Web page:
Months before the 2012 Benghazi attack that killed U.S. Ambassador Christopher Stevens and three other Americans, the U.S. State Department had at least three detailed intelligence reports warning of al-Qaida’s build-up in Benghazi and quoting a militant leader who vowed to kill the U.S. ambassador, according to a new book chronicling the heroism of Navy SEALs.
American diplomats in Benghazi made even more urgent pleas for beefed up security than previously thought, and officials also refused to consider at least five military scenarios that could have saved the lives of two Americans in the terrorist attacks.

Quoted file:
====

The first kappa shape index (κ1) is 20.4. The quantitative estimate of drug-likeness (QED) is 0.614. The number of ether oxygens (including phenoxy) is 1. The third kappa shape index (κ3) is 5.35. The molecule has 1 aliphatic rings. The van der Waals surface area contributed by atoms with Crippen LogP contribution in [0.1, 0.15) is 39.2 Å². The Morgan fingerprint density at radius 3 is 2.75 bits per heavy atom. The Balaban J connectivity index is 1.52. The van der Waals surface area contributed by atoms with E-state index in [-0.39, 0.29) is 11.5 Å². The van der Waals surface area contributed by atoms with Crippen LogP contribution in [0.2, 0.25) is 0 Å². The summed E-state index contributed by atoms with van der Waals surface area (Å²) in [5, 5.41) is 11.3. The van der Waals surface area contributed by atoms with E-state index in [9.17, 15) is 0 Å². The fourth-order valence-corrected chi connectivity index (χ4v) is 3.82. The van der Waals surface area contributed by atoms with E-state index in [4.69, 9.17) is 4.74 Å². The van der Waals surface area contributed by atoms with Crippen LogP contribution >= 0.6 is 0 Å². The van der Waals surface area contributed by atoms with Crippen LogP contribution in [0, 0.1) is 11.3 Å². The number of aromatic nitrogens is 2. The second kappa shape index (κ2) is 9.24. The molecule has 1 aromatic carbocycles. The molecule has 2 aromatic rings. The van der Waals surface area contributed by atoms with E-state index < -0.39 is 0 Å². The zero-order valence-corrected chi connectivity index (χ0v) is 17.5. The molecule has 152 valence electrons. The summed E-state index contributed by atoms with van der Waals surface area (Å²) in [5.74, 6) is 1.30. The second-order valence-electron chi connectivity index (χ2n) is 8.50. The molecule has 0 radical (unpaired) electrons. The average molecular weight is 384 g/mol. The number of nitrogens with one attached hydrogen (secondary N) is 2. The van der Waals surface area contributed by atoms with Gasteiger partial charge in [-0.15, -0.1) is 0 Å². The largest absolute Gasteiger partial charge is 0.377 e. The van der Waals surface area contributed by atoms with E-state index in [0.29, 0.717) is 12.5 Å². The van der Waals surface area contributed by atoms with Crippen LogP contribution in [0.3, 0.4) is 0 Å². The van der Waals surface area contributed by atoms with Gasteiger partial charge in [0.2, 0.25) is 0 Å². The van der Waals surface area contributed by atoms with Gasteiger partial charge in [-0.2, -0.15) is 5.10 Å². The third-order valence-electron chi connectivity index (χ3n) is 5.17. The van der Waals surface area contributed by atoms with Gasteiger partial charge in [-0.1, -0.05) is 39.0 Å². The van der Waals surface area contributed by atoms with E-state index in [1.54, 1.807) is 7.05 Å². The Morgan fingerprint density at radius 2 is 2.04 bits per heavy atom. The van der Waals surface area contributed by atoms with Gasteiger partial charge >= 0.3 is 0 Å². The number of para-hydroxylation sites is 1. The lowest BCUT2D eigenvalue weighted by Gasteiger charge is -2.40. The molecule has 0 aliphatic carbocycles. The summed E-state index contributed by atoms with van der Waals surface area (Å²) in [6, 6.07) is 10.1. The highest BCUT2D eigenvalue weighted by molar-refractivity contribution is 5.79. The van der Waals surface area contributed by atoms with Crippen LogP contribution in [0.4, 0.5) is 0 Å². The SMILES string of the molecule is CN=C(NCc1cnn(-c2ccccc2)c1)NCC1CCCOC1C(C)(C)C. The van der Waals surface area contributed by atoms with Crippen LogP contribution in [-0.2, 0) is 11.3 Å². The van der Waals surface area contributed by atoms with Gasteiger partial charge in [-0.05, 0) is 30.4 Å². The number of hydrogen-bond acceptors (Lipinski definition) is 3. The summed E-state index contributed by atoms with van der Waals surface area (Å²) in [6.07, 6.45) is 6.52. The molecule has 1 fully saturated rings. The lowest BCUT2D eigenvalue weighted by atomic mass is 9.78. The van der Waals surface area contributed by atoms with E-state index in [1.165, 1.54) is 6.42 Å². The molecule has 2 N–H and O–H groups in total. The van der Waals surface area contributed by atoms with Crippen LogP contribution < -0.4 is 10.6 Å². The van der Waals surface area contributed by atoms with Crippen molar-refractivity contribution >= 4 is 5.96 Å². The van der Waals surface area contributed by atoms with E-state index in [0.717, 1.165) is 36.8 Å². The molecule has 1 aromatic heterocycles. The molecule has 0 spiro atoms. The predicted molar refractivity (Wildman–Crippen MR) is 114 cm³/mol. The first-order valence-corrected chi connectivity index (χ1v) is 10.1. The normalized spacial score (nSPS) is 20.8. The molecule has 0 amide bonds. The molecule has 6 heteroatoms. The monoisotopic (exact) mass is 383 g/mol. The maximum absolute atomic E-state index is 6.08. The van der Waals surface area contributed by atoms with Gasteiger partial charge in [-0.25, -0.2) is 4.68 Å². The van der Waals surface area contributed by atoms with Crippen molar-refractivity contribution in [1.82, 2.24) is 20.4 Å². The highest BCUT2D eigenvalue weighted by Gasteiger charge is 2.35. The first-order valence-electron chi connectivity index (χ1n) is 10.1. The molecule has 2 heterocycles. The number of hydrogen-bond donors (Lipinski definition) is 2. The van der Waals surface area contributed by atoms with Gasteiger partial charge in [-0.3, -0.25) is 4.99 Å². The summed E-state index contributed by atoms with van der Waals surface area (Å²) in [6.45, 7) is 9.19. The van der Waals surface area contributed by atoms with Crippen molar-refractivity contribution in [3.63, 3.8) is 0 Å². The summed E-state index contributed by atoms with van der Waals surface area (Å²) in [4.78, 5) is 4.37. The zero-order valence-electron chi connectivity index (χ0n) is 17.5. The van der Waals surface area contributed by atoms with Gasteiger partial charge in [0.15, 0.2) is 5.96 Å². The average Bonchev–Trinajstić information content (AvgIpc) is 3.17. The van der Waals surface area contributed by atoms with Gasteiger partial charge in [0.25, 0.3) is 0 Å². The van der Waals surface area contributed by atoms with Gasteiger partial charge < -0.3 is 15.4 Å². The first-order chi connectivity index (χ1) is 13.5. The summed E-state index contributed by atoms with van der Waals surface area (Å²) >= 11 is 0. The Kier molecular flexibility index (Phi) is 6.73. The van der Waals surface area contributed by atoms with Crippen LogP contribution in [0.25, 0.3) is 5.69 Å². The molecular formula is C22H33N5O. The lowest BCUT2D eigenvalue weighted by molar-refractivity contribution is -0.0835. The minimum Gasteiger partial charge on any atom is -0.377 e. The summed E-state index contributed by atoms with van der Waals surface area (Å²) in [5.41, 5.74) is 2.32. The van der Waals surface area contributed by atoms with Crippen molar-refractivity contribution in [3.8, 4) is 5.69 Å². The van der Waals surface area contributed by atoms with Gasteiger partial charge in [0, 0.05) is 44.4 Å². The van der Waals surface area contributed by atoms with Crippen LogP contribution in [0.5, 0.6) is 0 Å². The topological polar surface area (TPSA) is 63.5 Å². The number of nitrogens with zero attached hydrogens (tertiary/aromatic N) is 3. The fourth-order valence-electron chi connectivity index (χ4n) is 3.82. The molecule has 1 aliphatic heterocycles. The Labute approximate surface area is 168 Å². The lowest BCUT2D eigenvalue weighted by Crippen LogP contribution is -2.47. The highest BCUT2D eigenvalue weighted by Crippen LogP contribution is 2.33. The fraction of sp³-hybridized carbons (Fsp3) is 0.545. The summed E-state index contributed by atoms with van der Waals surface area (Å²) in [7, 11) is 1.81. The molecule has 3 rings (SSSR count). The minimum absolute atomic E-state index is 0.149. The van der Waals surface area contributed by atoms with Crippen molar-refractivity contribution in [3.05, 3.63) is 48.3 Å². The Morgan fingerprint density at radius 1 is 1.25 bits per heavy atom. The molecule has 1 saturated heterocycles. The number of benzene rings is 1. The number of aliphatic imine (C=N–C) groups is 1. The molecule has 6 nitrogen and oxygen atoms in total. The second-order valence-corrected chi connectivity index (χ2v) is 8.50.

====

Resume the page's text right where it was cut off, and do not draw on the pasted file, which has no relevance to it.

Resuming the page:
In “Eyes on Target: Inside Stories from the Brotherhood of the U.S. Navy SEALs,” authors Richard Miniter and Scott McEwen point to newly discovered government reports showing Ambassador Chris Stevens and his colleagues desperately requesting additional security and better personnel than the suspect Libyans already on the job. Those intelligence reports came in addition to multiple requests for additional security.
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